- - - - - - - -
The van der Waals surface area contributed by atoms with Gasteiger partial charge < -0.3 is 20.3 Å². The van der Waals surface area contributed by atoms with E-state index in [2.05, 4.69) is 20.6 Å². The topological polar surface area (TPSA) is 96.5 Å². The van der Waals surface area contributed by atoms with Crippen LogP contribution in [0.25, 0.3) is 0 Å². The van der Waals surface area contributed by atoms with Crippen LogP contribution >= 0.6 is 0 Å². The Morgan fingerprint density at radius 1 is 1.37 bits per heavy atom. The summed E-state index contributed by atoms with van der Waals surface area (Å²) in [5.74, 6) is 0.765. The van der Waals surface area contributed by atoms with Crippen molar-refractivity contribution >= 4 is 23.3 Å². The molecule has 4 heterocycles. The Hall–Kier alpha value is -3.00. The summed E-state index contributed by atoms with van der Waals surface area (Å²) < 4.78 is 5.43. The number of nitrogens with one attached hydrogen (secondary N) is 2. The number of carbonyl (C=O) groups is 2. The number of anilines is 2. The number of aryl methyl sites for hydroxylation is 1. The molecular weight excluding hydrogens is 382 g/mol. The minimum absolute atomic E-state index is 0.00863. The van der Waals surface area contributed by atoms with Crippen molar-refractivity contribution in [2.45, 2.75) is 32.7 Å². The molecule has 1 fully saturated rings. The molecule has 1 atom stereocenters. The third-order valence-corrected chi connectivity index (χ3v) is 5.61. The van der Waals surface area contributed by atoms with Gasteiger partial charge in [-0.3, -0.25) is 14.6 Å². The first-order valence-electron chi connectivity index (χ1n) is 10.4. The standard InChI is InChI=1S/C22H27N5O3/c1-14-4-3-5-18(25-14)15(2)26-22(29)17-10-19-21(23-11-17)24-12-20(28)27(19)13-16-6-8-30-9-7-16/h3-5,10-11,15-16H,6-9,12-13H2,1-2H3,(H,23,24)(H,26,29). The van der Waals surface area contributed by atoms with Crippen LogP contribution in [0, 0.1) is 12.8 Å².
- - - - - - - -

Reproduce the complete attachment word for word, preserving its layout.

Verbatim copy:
The van der Waals surface area contributed by atoms with Gasteiger partial charge < -0.3 is 20.3 Å². The van der Waals surface area contributed by atoms with E-state index in [2.05, 4.69) is 20.6 Å². The topological polar surface area (TPSA) is 96.5 Å². The van der Waals surface area contributed by atoms with Crippen LogP contribution in [0.25, 0.3) is 0 Å². The van der Waals surface area contributed by atoms with Crippen LogP contribution >= 0.6 is 0 Å². The Morgan fingerprint density at radius 1 is 1.37 bits per heavy atom. The summed E-state index contributed by atoms with van der Waals surface area (Å²) in [5.74, 6) is 0.765. The van der Waals surface area contributed by atoms with Crippen molar-refractivity contribution >= 4 is 23.3 Å². The molecule has 4 heterocycles. The Hall–Kier alpha value is -3.00. The summed E-state index contributed by atoms with van der Waals surface area (Å²) < 4.78 is 5.43. The number of nitrogens with one attached hydrogen (secondary N) is 2. The number of carbonyl (C=O) groups is 2. The number of anilines is 2. The number of aryl methyl sites for hydroxylation is 1. The molecular weight excluding hydrogens is 382 g/mol. The minimum absolute atomic E-state index is 0.00863. The van der Waals surface area contributed by atoms with Crippen molar-refractivity contribution in [2.45, 2.75) is 32.7 Å². The molecule has 1 fully saturated rings. The molecule has 1 atom stereocenters. The third-order valence-corrected chi connectivity index (χ3v) is 5.61. The van der Waals surface area contributed by atoms with Gasteiger partial charge in [-0.3, -0.25) is 14.6 Å². The first-order valence-electron chi connectivity index (χ1n) is 10.4. The standard InChI is InChI=1S/C22H27N5O3/c1-14-4-3-5-18(25-14)15(2)26-22(29)17-10-19-21(23-11-17)24-12-20(28)27(19)13-16-6-8-30-9-7-16/h3-5,10-11,15-16H,6-9,12-13H2,1-2H3,(H,23,24)(H,26,29). The van der Waals surface area contributed by atoms with Crippen LogP contribution in [0, 0.1) is 12.8 Å².